Just because originators cannot order appraisals directly for many loans doesn’t mean they can’t benefit
from appraisal metrics to ensure they are receiving
good performance from appraisers. Here are a few
items to note when examining your or your lender’s appraiser or appraisal-management company (AMC).
Turnaround time: • Your borrowers are almost always
in a hurry. Even if they’re not, you are. Appraisals
generally are the factor most-responsible for slowing
down the loan process, which frequently needs the
property value before moving forward. By tracking
the turnaround time on individual appraisers, AMCs
can help lenders and brokers avoid certain providers
that are routinely slow.
Thoroughness and completeness: • Software helps
appraisers find many oversights and mistakes —
but not all. For example, if the data field for “floor”
expects a word such as “hardwood” and instead is
filled with a number, the program might not pick up
the error. Metrics accounting for the number of mistakes caught in appraisal reports help ascertain who
does good work and who returns sloppy reports.
Cost: • Not all appraisals cost the same, even if they
are mainstream and “vanilla.” Although the borrower
generally pays the appraisal fee, appraisal costs
could become a competitive issue in light of the Federal Housing Administration’s (FHA’s) new appraiser-independence rules. Tracking appraisal-cost trends
with providers over the course of a few months may
reveal conditions that could put you at a disadvantage, especially compared to large competitors who
can afford to subsidize appraisal costs.
Issues and revisions: • How often are there issues with
values, distance to comparables and sizes of adjustments listed on appraisals? If one appraiser seems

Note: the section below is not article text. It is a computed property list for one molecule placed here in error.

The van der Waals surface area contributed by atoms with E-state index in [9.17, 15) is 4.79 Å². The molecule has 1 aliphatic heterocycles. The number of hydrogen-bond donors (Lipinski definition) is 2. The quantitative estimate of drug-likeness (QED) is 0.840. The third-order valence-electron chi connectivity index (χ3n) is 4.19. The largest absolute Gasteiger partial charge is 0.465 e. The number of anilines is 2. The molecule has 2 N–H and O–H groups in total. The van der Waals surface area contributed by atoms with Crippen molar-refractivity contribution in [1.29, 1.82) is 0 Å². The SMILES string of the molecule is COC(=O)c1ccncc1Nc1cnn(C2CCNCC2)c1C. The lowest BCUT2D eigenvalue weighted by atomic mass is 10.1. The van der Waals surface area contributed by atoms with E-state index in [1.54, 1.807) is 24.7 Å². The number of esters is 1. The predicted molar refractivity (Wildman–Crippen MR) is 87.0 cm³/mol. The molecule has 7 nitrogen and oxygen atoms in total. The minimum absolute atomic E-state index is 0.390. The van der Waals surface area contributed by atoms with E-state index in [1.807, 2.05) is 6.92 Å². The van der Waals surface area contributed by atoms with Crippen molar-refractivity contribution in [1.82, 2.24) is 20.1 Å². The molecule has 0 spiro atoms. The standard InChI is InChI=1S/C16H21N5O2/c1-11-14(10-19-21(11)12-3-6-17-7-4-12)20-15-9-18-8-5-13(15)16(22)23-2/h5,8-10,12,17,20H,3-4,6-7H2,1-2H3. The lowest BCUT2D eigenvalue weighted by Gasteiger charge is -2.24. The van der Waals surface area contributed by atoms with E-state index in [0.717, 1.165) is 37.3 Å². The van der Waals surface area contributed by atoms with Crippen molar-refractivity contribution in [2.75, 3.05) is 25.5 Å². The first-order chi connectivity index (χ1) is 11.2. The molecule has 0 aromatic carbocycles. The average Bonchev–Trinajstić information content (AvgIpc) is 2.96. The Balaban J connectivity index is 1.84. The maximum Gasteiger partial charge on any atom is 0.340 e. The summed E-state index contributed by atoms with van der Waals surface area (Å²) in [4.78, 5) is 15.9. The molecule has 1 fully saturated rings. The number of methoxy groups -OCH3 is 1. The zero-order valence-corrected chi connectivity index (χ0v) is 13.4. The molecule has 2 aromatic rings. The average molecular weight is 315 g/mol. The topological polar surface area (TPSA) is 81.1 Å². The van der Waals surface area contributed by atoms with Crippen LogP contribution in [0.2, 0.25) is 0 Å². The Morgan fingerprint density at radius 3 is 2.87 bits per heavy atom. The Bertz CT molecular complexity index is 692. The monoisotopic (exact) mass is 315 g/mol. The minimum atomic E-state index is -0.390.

to be the focus of repeated concerns on these issues, it may indicate a problem. If a particular branch
or office has many issues with appraisals from a variety of appraisers, this may indicate problems with
that office’s staff or with the process itself.
Ask if your or your lender’s appraiser or AMC has these
performance metrics available. These appraisal outfits
also may have their own method of scoring appraisers.
Remember: You can have a say in ensuring your deals
are handled by the best-available talent. Having the information you need to back up your concerns is key.
Also: In January’s Valuation Insight ( sctsm.in/3918),
I mentioned that AMC fees are disclosed separately
from appraiser fees on the U.S. Department of Housing and Urban Development (HUD)-1 as per the new
FHA rules. A reader correctly noted that FHA’s FAQs
on the subject ( sctsm.in/FAQappr) indicate that HUD
is not asking for these fees to be broken out. But HUD
cannot have it both ways: If the appraisal fee must
be shown separately, and if an AMC fee is charged,
that AMC fee therefore must be disclosed elsewhere
on the settlement statement.
Griff Straw is president of Solidifi U.S., a leading technology-enabled appraisal-management company and provider of col-lateral-risk-management and data-analytic services. He writes a
monthly column on valuation issues for Scotsman Guide. Straw
is a 30-year mortgage banker, a former Freddie Mac technology
executive and a Mortgage Bankers Association Master Faculty
member. Reach him at email@example.com or (703) 496-7579.